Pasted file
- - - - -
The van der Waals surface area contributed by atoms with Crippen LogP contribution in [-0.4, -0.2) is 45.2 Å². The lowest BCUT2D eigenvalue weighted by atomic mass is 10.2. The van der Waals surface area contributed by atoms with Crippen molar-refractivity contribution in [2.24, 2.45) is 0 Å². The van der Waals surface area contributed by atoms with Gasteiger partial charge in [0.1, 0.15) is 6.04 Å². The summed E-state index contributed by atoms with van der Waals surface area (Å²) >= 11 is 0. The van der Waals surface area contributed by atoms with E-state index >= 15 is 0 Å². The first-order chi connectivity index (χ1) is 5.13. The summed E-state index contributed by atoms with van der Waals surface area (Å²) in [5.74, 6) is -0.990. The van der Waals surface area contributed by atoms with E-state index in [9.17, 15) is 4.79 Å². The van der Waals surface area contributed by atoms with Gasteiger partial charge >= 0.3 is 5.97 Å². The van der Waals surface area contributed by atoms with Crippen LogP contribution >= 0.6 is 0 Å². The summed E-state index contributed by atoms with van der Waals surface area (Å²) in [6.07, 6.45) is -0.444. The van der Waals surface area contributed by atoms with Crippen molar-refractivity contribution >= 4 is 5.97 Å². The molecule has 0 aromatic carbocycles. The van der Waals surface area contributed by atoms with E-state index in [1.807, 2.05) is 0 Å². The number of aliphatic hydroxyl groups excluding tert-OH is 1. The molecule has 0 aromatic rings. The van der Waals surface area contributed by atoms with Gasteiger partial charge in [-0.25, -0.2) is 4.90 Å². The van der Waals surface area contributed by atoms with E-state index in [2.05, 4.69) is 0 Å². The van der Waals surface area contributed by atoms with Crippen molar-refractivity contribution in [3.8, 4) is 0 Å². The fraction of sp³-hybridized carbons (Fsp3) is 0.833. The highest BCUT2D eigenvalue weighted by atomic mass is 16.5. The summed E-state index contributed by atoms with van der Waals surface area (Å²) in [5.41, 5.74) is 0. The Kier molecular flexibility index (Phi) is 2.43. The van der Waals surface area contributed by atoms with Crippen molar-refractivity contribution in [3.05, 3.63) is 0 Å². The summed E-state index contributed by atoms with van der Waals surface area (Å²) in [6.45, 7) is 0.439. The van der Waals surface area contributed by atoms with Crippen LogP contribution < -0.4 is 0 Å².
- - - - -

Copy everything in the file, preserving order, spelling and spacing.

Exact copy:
The van der Waals surface area contributed by atoms with Crippen LogP contribution in [-0.4, -0.2) is 45.2 Å². The lowest BCUT2D eigenvalue weighted by atomic mass is 10.2. The van der Waals surface area contributed by atoms with Crippen molar-refractivity contribution in [2.24, 2.45) is 0 Å². The van der Waals surface area contributed by atoms with Gasteiger partial charge in [0.1, 0.15) is 6.04 Å². The summed E-state index contributed by atoms with van der Waals surface area (Å²) >= 11 is 0. The van der Waals surface area contributed by atoms with E-state index >= 15 is 0 Å². The first-order chi connectivity index (χ1) is 5.13. The summed E-state index contributed by atoms with van der Waals surface area (Å²) in [5.74, 6) is -0.990. The van der Waals surface area contributed by atoms with E-state index in [9.17, 15) is 4.79 Å². The van der Waals surface area contributed by atoms with Gasteiger partial charge >= 0.3 is 5.97 Å². The van der Waals surface area contributed by atoms with Crippen LogP contribution >= 0.6 is 0 Å². The summed E-state index contributed by atoms with van der Waals surface area (Å²) in [6.07, 6.45) is -0.444. The van der Waals surface area contributed by atoms with Crippen molar-refractivity contribution >= 4 is 5.97 Å². The molecule has 0 aromatic carbocycles. The van der Waals surface area contributed by atoms with E-state index in [1.807, 2.05) is 0 Å². The number of aliphatic hydroxyl groups excluding tert-OH is 1. The molecule has 0 aromatic rings. The van der Waals surface area contributed by atoms with Gasteiger partial charge in [-0.25, -0.2) is 4.90 Å². The van der Waals surface area contributed by atoms with E-state index in [2.05, 4.69) is 0 Å². The van der Waals surface area contributed by atoms with Crippen molar-refractivity contribution in [3.8, 4) is 0 Å². The fraction of sp³-hybridized carbons (Fsp3) is 0.833. The highest BCUT2D eigenvalue weighted by atomic mass is 16.5. The summed E-state index contributed by atoms with van der Waals surface area (Å²) in [5.41, 5.74) is 0. The Kier molecular flexibility index (Phi) is 2.43. The van der Waals surface area contributed by atoms with Crippen molar-refractivity contribution in [3.05, 3.63) is 0 Å². The summed E-state index contributed by atoms with van der Waals surface area (Å²) in [6.45, 7) is 0.439. The van der Waals surface area contributed by atoms with Crippen LogP contribution < -0.4 is 0 Å².